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#TransformDH

May 3, 2013

It’s difficult for me to get behind the idea of transforming something (DH) that I don’t really believe exists in any meaningful sense; in a more important light, though, perhaps DH will only really exist in transformation. This piece is certainly a great read if you’re frustrated by people who pretend they know what DH is.

We wanted to think about the institutions that were forming in this ever more amorphous thing called digital humanities. We didn’t want the ways of engaging knowledge that were important to us to be left out. We felt it would be too easy to say that we were doing something other than DH, whether that be new media studies or critical cultural studies with a focus on the digital; instead, we wanted to bring what Juhasz calls “necessarily radical traditions,” which have nourished us, into the DH field in which we also felt at home.

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The New York Times goes after online learning

February 19, 2013

This is written in the negative, but I’m hoping we who believe in the power of online learning have enough traction now to turn it around. What the attrition rate exposes is how desperate the need is for us to find a way to help undergrads learn how to learn.

The research has shown over and over again that community college students who enroll in online courses are significantly more likely to fail or withdraw than those in traditional classes, which means that they spend hard-earned tuition dollars and get nothing in return. Worse still, low-performing students who may be just barely hanging on in traditional classes tend to fall even further behind in online courses.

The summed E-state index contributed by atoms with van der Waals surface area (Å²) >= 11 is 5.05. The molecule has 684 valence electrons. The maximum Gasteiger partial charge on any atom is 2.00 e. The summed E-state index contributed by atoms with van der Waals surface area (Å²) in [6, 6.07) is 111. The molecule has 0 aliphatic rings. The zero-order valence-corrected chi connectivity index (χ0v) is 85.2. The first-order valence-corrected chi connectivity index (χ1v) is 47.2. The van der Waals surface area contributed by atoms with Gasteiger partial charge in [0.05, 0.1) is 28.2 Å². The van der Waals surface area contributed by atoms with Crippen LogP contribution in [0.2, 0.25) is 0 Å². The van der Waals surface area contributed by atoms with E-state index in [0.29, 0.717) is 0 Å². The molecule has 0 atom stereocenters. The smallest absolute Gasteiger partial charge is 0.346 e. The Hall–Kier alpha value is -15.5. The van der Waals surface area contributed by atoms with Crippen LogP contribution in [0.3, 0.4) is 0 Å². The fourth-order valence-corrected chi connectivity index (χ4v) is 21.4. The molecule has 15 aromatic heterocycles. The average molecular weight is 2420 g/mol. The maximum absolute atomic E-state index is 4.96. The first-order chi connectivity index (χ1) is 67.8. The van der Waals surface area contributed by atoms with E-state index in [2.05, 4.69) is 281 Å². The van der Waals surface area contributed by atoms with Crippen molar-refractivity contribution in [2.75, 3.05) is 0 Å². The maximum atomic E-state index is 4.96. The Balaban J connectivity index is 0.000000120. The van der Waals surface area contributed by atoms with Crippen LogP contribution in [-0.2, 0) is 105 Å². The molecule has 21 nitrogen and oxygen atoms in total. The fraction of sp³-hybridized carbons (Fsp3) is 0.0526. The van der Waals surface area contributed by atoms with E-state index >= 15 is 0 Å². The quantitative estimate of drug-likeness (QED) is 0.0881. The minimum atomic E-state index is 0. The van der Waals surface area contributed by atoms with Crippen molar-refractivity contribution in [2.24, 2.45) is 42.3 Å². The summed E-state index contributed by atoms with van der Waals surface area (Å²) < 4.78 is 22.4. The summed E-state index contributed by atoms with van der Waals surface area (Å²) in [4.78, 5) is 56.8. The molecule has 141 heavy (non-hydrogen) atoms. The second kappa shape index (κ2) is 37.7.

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Humanism of the Walkthrough, or, What happens when the prisoner doesn’t notice he’s been freed

February 13, 2013

Humanism of the Walkthrough, or, What happens when the prisoner doesn’t notice he’s been freed

Here’s where I prove that walkthroughs are as humanistic as humanistic can be.

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Aesthetics and Mechanics

January 31, 2013

The more I follow this little spur of the digital humanities railroad called game studies, the more I find myself sympathizing–and even collaborating–with art historians. Chris Solarski helps me understand why.

Video games rely on the very same design principles — perspective, form, value, etc. — which classical artists employed to create the illusion that the television (or canvas) is a window into an imagined world. These design techniques also serve a second purpose equally applicable to game design, which is their aesthetic value, and application in visual narratives.

I’ve a bone to pick with Solarski’s notion that games’ interactivity is unique, but I’m increasingly aware that games do configure their interactivity uniquely–even my beloved parallel to homeric epic relies on an analogy of configuration that applies centrally to the bard and much less to his audience, who could never sing the tales the bard sings. The barrier of entry to game-performances is much, much lower, and Solarski’s piece may help us describe the available performances more thickly.